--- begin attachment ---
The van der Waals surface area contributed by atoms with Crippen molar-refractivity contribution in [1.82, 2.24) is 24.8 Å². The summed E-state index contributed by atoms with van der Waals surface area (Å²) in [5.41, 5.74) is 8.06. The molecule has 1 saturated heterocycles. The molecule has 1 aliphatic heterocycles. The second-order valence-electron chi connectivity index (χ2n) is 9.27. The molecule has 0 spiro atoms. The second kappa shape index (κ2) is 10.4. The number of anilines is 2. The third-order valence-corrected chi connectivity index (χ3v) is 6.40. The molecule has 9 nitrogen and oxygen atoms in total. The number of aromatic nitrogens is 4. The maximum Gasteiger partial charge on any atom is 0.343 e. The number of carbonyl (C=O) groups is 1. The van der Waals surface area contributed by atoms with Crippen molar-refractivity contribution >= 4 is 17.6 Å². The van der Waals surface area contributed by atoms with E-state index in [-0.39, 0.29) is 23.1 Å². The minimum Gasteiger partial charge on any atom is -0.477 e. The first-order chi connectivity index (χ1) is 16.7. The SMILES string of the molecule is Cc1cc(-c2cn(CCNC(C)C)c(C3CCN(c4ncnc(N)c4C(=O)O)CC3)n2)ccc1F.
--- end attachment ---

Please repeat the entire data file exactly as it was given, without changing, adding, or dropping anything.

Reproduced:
The van der Waals surface area contributed by atoms with Crippen molar-refractivity contribution in [1.82, 2.24) is 24.8 Å². The summed E-state index contributed by atoms with van der Waals surface area (Å²) in [5.41, 5.74) is 8.06. The molecule has 1 saturated heterocycles. The molecule has 1 aliphatic heterocycles. The second-order valence-electron chi connectivity index (χ2n) is 9.27. The molecule has 0 spiro atoms. The second kappa shape index (κ2) is 10.4. The number of anilines is 2. The third-order valence-corrected chi connectivity index (χ3v) is 6.40. The molecule has 9 nitrogen and oxygen atoms in total. The number of aromatic nitrogens is 4. The maximum Gasteiger partial charge on any atom is 0.343 e. The number of carbonyl (C=O) groups is 1. The van der Waals surface area contributed by atoms with Crippen molar-refractivity contribution >= 4 is 17.6 Å². The van der Waals surface area contributed by atoms with E-state index in [-0.39, 0.29) is 23.1 Å². The minimum Gasteiger partial charge on any atom is -0.477 e. The first-order chi connectivity index (χ1) is 16.7. The SMILES string of the molecule is Cc1cc(-c2cn(CCNC(C)C)c(C3CCN(c4ncnc(N)c4C(=O)O)CC3)n2)ccc1F.